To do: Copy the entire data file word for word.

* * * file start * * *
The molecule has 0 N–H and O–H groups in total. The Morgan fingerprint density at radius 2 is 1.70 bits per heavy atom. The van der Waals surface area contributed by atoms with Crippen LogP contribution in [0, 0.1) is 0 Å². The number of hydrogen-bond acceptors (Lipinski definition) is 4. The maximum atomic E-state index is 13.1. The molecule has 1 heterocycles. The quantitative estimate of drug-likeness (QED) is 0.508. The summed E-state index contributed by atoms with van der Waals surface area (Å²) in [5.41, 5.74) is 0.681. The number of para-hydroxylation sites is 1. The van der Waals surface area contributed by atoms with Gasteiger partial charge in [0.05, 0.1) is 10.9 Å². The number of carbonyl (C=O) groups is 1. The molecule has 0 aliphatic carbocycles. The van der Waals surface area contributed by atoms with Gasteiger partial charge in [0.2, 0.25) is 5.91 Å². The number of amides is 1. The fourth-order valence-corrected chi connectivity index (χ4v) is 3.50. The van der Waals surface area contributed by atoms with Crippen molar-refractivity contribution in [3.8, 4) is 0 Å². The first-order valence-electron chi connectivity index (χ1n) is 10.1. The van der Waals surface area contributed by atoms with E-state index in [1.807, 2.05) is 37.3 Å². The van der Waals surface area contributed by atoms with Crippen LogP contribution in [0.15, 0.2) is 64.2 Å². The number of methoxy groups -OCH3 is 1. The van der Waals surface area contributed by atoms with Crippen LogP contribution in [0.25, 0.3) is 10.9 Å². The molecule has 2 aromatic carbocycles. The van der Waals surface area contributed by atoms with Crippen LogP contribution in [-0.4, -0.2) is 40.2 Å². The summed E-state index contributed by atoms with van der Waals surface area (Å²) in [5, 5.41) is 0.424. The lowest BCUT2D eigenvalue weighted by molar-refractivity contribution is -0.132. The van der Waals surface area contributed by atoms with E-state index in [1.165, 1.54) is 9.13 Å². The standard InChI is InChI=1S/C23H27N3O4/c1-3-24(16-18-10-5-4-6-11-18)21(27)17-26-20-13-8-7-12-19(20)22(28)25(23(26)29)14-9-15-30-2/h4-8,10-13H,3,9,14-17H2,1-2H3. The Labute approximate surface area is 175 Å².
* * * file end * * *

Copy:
The molecule has 0 N–H and O–H groups in total. The Morgan fingerprint density at radius 2 is 1.70 bits per heavy atom. The van der Waals surface area contributed by atoms with Crippen LogP contribution in [0, 0.1) is 0 Å². The number of hydrogen-bond acceptors (Lipinski definition) is 4. The maximum atomic E-state index is 13.1. The molecule has 1 heterocycles. The quantitative estimate of drug-likeness (QED) is 0.508. The summed E-state index contributed by atoms with van der Waals surface area (Å²) in [5.41, 5.74) is 0.681. The number of para-hydroxylation sites is 1. The van der Waals surface area contributed by atoms with Gasteiger partial charge in [0.05, 0.1) is 10.9 Å². The number of carbonyl (C=O) groups is 1. The molecule has 0 aliphatic carbocycles. The van der Waals surface area contributed by atoms with Gasteiger partial charge in [0.2, 0.25) is 5.91 Å². The number of amides is 1. The fourth-order valence-corrected chi connectivity index (χ4v) is 3.50. The van der Waals surface area contributed by atoms with Crippen molar-refractivity contribution in [3.8, 4) is 0 Å². The first-order valence-electron chi connectivity index (χ1n) is 10.1. The van der Waals surface area contributed by atoms with E-state index in [1.807, 2.05) is 37.3 Å². The van der Waals surface area contributed by atoms with Crippen LogP contribution in [0.15, 0.2) is 64.2 Å². The number of methoxy groups -OCH3 is 1. The van der Waals surface area contributed by atoms with Crippen LogP contribution in [0.25, 0.3) is 10.9 Å². The molecule has 2 aromatic carbocycles. The van der Waals surface area contributed by atoms with Crippen LogP contribution in [-0.4, -0.2) is 40.2 Å². The summed E-state index contributed by atoms with van der Waals surface area (Å²) in [5, 5.41) is 0.424. The lowest BCUT2D eigenvalue weighted by molar-refractivity contribution is -0.132. The van der Waals surface area contributed by atoms with E-state index in [1.165, 1.54) is 9.13 Å². The standard InChI is InChI=1S/C23H27N3O4/c1-3-24(16-18-10-5-4-6-11-18)21(27)17-26-20-13-8-7-12-19(20)22(28)25(23(26)29)14-9-15-30-2/h4-8,10-13H,3,9,14-17H2,1-2H3. The Labute approximate surface area is 175 Å².